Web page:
West News Wire: According to a report by a renowned defence think-tank based in Sweden, worldwide military expenditures has reached an all-time high, surpassing $2 trillion in 2021, as spending climbed for the seventh year in a row.
According to new data released on Monday by the Stockholm International Peace Research Institute, the United States, China, India, the United Kingdom, and Russia were the top five defence spenders, accounting for 62 percent of global expenditure (SIPRI).
“Military spending increased for the eighth year in a row in 2021, reaching $2.1 trillion. According to Diego Lopes da Silva, senior researcher at SIPRI, “it is the highest figure we have ever had.”
Despite the global COVID pandemic’s economic consequences, countries throughout the world upgraded their arsenals, with global military spending rising by 0.7 percent last year, according to SIPRI.
Russia, which invaded Ukraine on February 24, saw its spending grow by 2.9 percent the third year of consecutive growth to $65.9bn.
Defence spending accounted for 4.1 percent of Russia’s gross domestic product (GDP), “much higher than the world average”, and made Moscow the fifth largest spender in the world, Lopes da Silva said.
In 2014, when Russia annexed Crimea, the country was also targeted with sanctions at the same time as energy prices fell, making it difficult to gauge how effective sanctions were on their own.
On the other side, Ukraine’s military spending has risen by 72 percent since the annexation of Crimea. While spending declined by more than eight percent in 2021 to $5.9bn, it still accounted for 3.2 percent of Ukraine’s GDP.
Eight member countries last year reached the targeted two percent of GDP for spending, one fewer than the year before but up from only two in 2014, SIPRI said.
Lopes da Silva said he expected spending in Europe to continue to grow.
The US, which far outspent any other nation with $801bn, actually went against the global trend and decreased its spending by 1.4 percent in 2021.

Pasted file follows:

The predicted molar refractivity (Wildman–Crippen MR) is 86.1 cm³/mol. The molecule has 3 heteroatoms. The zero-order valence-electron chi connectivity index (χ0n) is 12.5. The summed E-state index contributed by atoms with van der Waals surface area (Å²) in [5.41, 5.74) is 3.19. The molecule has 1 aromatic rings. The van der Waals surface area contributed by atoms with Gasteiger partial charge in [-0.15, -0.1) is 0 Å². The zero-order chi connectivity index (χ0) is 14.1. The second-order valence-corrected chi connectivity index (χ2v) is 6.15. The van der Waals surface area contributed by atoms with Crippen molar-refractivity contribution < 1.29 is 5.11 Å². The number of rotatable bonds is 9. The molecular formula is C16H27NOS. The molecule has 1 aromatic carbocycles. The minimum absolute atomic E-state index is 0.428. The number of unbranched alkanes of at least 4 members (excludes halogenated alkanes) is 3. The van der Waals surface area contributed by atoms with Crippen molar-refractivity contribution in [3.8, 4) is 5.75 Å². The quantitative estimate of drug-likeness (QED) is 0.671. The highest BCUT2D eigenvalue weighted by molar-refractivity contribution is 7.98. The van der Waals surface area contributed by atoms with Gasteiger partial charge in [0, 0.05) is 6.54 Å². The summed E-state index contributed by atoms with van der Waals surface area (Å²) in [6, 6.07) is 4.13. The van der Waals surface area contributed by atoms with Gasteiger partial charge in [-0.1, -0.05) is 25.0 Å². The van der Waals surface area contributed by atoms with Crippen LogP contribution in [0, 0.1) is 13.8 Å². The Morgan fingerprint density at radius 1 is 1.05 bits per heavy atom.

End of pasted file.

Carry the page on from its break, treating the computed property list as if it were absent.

Over the past decade, US spending on research and development has risen by 24 percent while arms procurement has gone down by 6.4 percent.
While both decreased in 2021, the drop in research was not as pronounced, highlighting the country’s focus “on next-generation technologies”.
“The US government has repeatedly stressed the need to preserve the US military’s technological edge over strategic competitors,” Alexandra Marksteiner, another researcher at SIPRI, said in a statement.
China, the world’s second largest military spender at an estimated $293bn, boosted its expenditure by 4.7 percent, marking the 27th straight year of increased spending.
The country’s military buildup has in turn caused its regional neighbours to beef up their military budgets, with Japan adding $7bn, an increase of 7.3 percent – the highest annual increase since 1972.
Australia also spent four percent more on its military, reaching $31.8bn in 2021.
India, the world’s third largest spender at $76.6bn, also increased funding in 2021, but by a more modest 0.9 percent.
The UK took the number four spot, with a three percent increase in military spending to $68.4bn, replacing Saudi Arabia which instead decreased spending by 17 percent to an estimated $55.6bn.